Netflix wrote that "despite the big debut of Disney+ and the launch of Apple TV+, our viewing per membership grew both globally and in the US on a year over year basis, consistent with recent quarters."
That's true — Netflix added 8.8 million net subscribers in the fourth quarter, on par with the 8.8 million added last year and ahead of the company's internal forecast of 7.6 million.
But Netflix also acknowledged that growth in the U.S. and Canada is slowing rather dramatically. The company added just 550,000 net subscribers in the region this quarter, and just 420,000 in the U.S., down from 1.75 million in the same quarter one year ago. Netflix doesn't shy away from the reason, citing "U.S. competitive launches" as one of the primary factors causing fewer people to sign up.
Netflix is also factoring in competition to its guidance, noting that "slightly elevated churn levels" in the U.S. led the company to project net adds of just 7 million globally for the first quarter of 2020, down from 9.6 million in the first quarter of 2019. Given that NBCUniversal's Peacock and AT&T's HBO Max haven't debuted yet, it's possible Netflix may be preparing for a world where the total number of U.S. subscribers starts to decline more consistently.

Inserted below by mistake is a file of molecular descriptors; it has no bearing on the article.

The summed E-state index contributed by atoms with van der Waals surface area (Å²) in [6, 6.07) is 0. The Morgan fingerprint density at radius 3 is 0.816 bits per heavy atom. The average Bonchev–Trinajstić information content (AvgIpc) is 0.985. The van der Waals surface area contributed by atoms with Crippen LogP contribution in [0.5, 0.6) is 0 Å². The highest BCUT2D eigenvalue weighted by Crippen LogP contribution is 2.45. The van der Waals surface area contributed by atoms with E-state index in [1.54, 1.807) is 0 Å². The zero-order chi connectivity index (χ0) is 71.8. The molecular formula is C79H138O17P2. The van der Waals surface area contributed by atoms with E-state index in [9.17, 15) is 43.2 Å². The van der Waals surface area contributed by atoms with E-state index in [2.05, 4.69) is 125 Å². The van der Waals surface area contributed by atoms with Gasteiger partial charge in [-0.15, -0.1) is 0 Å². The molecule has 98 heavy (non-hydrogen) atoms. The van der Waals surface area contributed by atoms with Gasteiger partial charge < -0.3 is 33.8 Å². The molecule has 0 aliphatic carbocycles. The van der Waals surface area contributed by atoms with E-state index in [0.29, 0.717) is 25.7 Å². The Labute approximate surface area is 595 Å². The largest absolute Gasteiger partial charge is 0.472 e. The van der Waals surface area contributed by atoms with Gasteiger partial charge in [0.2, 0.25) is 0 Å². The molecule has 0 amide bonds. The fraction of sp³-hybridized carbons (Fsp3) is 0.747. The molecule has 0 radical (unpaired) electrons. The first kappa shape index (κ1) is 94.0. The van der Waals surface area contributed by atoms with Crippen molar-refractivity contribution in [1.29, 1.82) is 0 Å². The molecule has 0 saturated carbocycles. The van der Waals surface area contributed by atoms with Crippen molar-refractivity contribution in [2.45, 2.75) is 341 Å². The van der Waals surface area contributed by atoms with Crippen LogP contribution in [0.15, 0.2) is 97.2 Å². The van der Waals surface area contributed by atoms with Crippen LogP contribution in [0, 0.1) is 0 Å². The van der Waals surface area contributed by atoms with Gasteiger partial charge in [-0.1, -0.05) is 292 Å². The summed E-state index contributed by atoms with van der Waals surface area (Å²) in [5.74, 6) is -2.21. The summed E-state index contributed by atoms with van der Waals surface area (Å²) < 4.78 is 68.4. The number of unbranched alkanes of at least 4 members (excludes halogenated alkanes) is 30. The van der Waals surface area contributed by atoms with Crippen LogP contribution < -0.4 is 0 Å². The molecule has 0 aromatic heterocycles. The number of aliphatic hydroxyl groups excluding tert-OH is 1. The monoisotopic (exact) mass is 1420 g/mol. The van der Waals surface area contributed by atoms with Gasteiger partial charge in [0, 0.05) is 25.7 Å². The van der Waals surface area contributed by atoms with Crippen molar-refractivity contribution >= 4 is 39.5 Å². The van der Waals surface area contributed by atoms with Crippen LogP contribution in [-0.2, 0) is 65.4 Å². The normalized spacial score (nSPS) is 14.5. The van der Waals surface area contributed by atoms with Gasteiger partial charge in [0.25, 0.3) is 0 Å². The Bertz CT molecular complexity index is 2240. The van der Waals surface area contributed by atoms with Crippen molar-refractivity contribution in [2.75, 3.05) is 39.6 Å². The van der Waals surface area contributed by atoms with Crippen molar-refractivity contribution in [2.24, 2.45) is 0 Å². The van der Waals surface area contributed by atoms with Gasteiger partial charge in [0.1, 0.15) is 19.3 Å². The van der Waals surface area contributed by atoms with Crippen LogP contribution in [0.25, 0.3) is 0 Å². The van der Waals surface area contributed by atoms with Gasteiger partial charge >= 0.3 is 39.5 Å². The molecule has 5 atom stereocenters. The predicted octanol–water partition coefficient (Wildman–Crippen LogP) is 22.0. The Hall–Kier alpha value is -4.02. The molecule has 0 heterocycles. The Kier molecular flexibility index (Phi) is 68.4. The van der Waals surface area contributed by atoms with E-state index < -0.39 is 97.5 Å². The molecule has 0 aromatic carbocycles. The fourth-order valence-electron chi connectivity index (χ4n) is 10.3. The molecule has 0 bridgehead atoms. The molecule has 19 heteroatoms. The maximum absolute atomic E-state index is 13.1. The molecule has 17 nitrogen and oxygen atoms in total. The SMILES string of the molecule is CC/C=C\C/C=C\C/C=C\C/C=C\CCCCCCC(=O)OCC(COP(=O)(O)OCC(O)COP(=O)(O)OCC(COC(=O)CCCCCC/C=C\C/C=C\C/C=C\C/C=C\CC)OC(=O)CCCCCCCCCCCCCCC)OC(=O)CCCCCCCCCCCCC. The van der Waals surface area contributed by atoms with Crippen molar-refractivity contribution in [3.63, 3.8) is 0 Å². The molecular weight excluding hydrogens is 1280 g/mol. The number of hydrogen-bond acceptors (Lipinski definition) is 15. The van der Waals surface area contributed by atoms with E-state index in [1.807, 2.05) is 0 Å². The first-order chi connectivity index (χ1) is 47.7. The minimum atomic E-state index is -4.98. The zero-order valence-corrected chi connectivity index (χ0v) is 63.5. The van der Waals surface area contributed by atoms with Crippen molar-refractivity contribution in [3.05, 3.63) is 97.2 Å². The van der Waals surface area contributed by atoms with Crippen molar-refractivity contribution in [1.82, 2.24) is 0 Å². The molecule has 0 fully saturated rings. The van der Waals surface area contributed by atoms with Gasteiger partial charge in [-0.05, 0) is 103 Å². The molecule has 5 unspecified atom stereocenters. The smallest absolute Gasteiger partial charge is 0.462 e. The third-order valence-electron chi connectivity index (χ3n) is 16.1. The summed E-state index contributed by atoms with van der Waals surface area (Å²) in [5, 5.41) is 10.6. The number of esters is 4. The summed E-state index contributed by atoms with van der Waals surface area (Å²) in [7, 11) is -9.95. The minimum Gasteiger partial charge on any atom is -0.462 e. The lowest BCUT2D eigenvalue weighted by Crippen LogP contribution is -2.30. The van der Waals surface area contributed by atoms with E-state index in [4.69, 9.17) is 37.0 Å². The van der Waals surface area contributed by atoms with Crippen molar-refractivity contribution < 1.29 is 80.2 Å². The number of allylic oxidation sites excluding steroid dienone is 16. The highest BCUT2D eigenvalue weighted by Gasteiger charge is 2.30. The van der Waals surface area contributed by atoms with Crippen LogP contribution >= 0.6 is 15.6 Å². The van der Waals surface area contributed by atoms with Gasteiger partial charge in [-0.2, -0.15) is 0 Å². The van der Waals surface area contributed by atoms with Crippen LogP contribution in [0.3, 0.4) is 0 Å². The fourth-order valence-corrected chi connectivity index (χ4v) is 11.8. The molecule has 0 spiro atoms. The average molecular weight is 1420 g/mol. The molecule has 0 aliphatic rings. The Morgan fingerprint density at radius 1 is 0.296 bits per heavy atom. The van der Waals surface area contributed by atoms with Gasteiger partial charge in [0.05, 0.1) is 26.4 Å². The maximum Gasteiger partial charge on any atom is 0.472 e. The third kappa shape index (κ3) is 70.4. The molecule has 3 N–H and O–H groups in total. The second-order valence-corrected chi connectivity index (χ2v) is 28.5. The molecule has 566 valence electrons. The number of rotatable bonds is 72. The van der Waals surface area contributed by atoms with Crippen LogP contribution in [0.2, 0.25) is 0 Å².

In addition, Netflix added a Google search trends chart for "The Witcher," Disney's "The Mandalorian," Amazon's "Jack Ryan" and Apple's "The Morning Show" to show that Netflix shows will still flourish in the face of competition.
But even if you take searching for a term as a direct proxy for being popular, which is dubious, Netflix noted in a footnote that Disney+ is only in the U.S., New Zealand, Canada and Australia, while the other three services are global. And Amazon's "Jack Ryan" isn't a new show — it's already in its second season. So, naturally, search interest may be lower. The overall comparison seems clunky and a little desperate.
The effect of competition on Netflix will be one of the biggest media storylines of the next few years. If Netflix can consistently beat back rivals, it should be able to sustain its lofty valuation over legacy media companies. If it can't, well, that's why Greenlight Capital's David Einhorn increased his short position in the stock Tuesday.
Disclosure: Comcast owns NBCUniversal, parent company of CNBC.